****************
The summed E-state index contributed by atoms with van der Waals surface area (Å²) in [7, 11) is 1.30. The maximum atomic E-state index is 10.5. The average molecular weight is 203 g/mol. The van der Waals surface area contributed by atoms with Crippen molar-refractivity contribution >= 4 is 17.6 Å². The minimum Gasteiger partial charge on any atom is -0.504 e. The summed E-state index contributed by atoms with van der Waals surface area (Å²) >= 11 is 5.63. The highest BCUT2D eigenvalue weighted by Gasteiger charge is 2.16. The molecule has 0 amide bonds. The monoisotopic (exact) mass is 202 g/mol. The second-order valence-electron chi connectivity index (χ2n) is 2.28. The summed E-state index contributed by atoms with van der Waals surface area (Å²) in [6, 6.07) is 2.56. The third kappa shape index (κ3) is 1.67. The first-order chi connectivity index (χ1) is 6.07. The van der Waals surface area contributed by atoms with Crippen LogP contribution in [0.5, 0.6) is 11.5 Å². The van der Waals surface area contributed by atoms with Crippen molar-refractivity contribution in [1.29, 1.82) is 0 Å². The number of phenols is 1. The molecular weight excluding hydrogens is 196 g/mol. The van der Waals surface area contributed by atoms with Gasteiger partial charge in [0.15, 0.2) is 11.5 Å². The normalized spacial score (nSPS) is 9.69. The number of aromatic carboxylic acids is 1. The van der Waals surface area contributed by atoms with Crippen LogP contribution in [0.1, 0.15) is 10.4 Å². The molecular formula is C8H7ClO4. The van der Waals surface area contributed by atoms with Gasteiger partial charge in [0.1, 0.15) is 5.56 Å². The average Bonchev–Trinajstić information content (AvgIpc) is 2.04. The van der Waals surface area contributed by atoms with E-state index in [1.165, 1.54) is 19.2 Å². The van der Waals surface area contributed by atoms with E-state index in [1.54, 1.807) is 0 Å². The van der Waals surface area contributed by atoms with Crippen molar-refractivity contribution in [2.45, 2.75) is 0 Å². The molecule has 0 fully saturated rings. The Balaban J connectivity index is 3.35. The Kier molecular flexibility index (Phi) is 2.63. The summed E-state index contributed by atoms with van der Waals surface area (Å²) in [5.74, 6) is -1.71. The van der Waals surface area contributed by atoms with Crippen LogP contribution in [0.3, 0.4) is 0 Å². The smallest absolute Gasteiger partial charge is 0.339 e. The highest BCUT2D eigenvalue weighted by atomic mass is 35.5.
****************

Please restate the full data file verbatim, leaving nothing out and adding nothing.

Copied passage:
The summed E-state index contributed by atoms with van der Waals surface area (Å²) in [7, 11) is 1.30. The maximum atomic E-state index is 10.5. The average molecular weight is 203 g/mol. The van der Waals surface area contributed by atoms with Crippen molar-refractivity contribution >= 4 is 17.6 Å². The minimum Gasteiger partial charge on any atom is -0.504 e. The summed E-state index contributed by atoms with van der Waals surface area (Å²) >= 11 is 5.63. The highest BCUT2D eigenvalue weighted by Gasteiger charge is 2.16. The molecule has 0 amide bonds. The monoisotopic (exact) mass is 202 g/mol. The second-order valence-electron chi connectivity index (χ2n) is 2.28. The summed E-state index contributed by atoms with van der Waals surface area (Å²) in [6, 6.07) is 2.56. The third kappa shape index (κ3) is 1.67. The first-order chi connectivity index (χ1) is 6.07. The van der Waals surface area contributed by atoms with Crippen LogP contribution in [0.5, 0.6) is 11.5 Å². The van der Waals surface area contributed by atoms with Crippen molar-refractivity contribution in [1.29, 1.82) is 0 Å². The number of phenols is 1. The molecular weight excluding hydrogens is 196 g/mol. The van der Waals surface area contributed by atoms with Gasteiger partial charge in [0.15, 0.2) is 11.5 Å². The normalized spacial score (nSPS) is 9.69. The number of aromatic carboxylic acids is 1. The van der Waals surface area contributed by atoms with Crippen LogP contribution in [0.1, 0.15) is 10.4 Å². The molecular formula is C8H7ClO4. The van der Waals surface area contributed by atoms with Gasteiger partial charge in [0.1, 0.15) is 5.56 Å². The average Bonchev–Trinajstić information content (AvgIpc) is 2.04. The van der Waals surface area contributed by atoms with E-state index in [1.165, 1.54) is 19.2 Å². The van der Waals surface area contributed by atoms with E-state index in [1.54, 1.807) is 0 Å². The van der Waals surface area contributed by atoms with Crippen molar-refractivity contribution in [2.45, 2.75) is 0 Å². The molecule has 0 fully saturated rings. The Balaban J connectivity index is 3.35. The Kier molecular flexibility index (Phi) is 2.63. The summed E-state index contributed by atoms with van der Waals surface area (Å²) in [5.74, 6) is -1.71. The van der Waals surface area contributed by atoms with Crippen LogP contribution in [0.3, 0.4) is 0 Å². The smallest absolute Gasteiger partial charge is 0.339 e. The highest BCUT2D eigenvalue weighted by atomic mass is 35.5.